Sleeping

Camping & the art of getting a good night's sleep

Most overland companies use heavy canvas dome tents, designed for three people.  That’s three very slender people, with no luggage! Two people share a tent. If you’re travelling solo, chances are you’ll need to pair up with someone of the same gender.

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It goes without saying that getting a good night’s sleep is essential to having a good day the following day.  Sleep is important to me, I don’t skimp on the quality and type of camping gear I use.  You’ll never wish your sleeping mat is slightly less comfortable, but you may wish it was more. If budget is an issue, I’d recommend buying used items and getting better quality, than buying cheap and risk buying twice.

Come Prepared

Study the pre-trip information carefully and take into account what % of your trip is camping vs hotels.  If you’re travelling through Africa and/or staying in dedicated campsites, there is often the opportunity to ‘upgrade’ to a room/lodge on site.  Bush camping however, there’s little option.

Read the suggested sleeping information about your trip carefully. If it says you need equipment of a specific warmth, take heed.  I’m glad I invested in a good quality down sleeping bag and a quality mat.  Some people on my trip had to purchase additional sleeping bags, mats or blankets en route.  Which is fine, and can be fun to try and find, but it probably means you’ve experienced an uncomfortable night or two before you make this decision.  You may also be several days away from a place you can purchase additional kit.

Tent

The tents are fairly easy to put up and down.  They can be a little tricky in colder weather due to numb fingers. I strongly suggest that in the mornings you get  your tent down and everything ready to go on the truck as soon as possible.  Time can fly and you don’t want to miss breakfast because you’e dithering with your tent.

Sleeping Mat

I had a Thermarest Luxury Map Large, and my tent-mate had something very similar.  A pair of these fitted in fine.  We both adopted the ‘decant a few days items into a smaller bag and leave your big bag to wallow in the truck’ routine and this worked really well for us.  We had enough space and after all, you don’t really hang out in your tent.  You mainly just sleep in it.

If you know you sleep on your side, it might be worth looking at mats specifically designed for side sleepers.  They have a bit of extra padding in the hip area.

Sleeping Bag

If the packing list recommends a 4 season sleeping bag, get one! Even if you think you wont need it.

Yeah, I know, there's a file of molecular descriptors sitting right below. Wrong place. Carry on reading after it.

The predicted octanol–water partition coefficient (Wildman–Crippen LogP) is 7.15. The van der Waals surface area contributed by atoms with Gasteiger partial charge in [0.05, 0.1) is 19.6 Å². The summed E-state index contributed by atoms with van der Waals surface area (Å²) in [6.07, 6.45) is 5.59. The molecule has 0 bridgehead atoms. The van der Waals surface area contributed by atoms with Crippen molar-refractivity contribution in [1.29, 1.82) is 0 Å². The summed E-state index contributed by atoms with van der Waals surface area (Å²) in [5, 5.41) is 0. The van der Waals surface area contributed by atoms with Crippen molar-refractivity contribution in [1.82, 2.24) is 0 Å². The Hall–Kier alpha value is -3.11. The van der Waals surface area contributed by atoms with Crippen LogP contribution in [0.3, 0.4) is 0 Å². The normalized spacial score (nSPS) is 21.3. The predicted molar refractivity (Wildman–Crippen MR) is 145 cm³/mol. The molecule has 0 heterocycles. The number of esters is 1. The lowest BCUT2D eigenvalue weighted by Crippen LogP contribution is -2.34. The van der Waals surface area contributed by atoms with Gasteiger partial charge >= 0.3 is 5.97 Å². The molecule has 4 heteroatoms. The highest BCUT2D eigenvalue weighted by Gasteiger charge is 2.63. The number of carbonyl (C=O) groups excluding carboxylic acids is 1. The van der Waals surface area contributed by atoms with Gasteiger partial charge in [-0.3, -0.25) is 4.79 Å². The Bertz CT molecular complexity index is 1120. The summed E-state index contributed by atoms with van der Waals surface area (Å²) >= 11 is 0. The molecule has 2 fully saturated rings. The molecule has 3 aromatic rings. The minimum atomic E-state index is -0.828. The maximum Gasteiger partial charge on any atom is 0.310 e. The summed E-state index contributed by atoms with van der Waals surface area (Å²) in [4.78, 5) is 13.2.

I used a Rab Ascent 7000 and I loved it!  I think they’re quite popular as three people on my trip had one.  I got the male one, purely because I can’t abide a pink sleeping bag just because I’m female, even though the men’s one was blue!

Sleeping Bag Liner

I always travel with a silk sleeping bag liner and find it invaluable.  Silk is light, comfortable and dries quickly. As well as helping to keep your sleeping bag clean, it provides an extra layer of warmth.

They are also good:

  • when you’re staying in budget places and you’re not too confident of the cleanliness of the bedding
  • when it’s hot and even a cotton sheet feels too much but you need some protection from whirring fans, a blasting air conditioner or buzzing mosquitos
  • as a towel or sarong

Pillow

I have a small Tempur travel pillow. One of the saddest days of my last overland trip was when I realised I’d left it in a hotel.  It is almost the perfect travel pillow.  The only downsides are: weight, they are fairly heavy and they need warmth to get soft.  I found this out when camping in the cold!  Bit of a hard night, but I would still take one again.  It was great for use on the truck too when you fancy a bit of a nap, but space is limited for a big pillow.  A fellow traveller brought her memory foam pillow from home and had the ingenious idea of cutting it in half, she said it worked fine.

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PLEASE NOTE

Much of the information and advice expressed on this website is the personal opinion of the writer. If you choose to follow any advice you do so at your own risk with no recourse to the writer or Adventures in Overland.

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